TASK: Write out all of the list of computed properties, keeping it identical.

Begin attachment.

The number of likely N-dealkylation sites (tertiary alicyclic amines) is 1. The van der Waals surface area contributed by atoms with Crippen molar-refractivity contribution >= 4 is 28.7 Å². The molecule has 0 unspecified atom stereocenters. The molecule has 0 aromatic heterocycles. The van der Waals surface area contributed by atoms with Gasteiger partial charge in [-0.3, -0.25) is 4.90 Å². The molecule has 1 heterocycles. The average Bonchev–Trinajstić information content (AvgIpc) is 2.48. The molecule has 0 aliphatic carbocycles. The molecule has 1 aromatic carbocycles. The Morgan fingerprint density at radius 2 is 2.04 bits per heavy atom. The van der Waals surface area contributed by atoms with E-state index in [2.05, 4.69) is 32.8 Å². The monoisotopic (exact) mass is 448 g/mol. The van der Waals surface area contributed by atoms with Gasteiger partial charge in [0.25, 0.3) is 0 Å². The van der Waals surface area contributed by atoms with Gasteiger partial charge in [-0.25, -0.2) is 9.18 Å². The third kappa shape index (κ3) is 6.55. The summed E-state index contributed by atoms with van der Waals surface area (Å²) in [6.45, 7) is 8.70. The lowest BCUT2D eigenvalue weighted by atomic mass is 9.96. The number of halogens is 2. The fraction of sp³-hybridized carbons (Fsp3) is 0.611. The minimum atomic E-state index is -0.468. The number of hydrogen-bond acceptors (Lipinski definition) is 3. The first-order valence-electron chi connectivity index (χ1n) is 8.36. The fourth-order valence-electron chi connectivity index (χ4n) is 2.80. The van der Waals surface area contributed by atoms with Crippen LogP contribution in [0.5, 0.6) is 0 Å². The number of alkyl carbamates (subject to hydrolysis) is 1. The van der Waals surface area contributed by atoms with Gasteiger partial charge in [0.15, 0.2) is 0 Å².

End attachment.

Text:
The number of likely N-dealkylation sites (tertiary alicyclic amines) is 1. The van der Waals surface area contributed by atoms with Crippen molar-refractivity contribution >= 4 is 28.7 Å². The molecule has 0 unspecified atom stereocenters. The molecule has 0 aromatic heterocycles. The van der Waals surface area contributed by atoms with Gasteiger partial charge in [-0.3, -0.25) is 4.90 Å². The molecule has 1 heterocycles. The average Bonchev–Trinajstić information content (AvgIpc) is 2.48. The molecule has 0 aliphatic carbocycles. The molecule has 1 aromatic carbocycles. The Morgan fingerprint density at radius 2 is 2.04 bits per heavy atom. The van der Waals surface area contributed by atoms with E-state index in [2.05, 4.69) is 32.8 Å². The monoisotopic (exact) mass is 448 g/mol. The van der Waals surface area contributed by atoms with Gasteiger partial charge in [0.25, 0.3) is 0 Å². The van der Waals surface area contributed by atoms with Gasteiger partial charge in [-0.25, -0.2) is 9.18 Å². The third kappa shape index (κ3) is 6.55. The summed E-state index contributed by atoms with van der Waals surface area (Å²) in [6.45, 7) is 8.70. The lowest BCUT2D eigenvalue weighted by atomic mass is 9.96. The number of halogens is 2. The fraction of sp³-hybridized carbons (Fsp3) is 0.611. The minimum atomic E-state index is -0.468. The number of hydrogen-bond acceptors (Lipinski definition) is 3. The first-order valence-electron chi connectivity index (χ1n) is 8.36. The fourth-order valence-electron chi connectivity index (χ4n) is 2.80. The van der Waals surface area contributed by atoms with Crippen LogP contribution in [0.5, 0.6) is 0 Å². The number of alkyl carbamates (subject to hydrolysis) is 1. The van der Waals surface area contributed by atoms with Gasteiger partial charge in [0.15, 0.2) is 0 Å².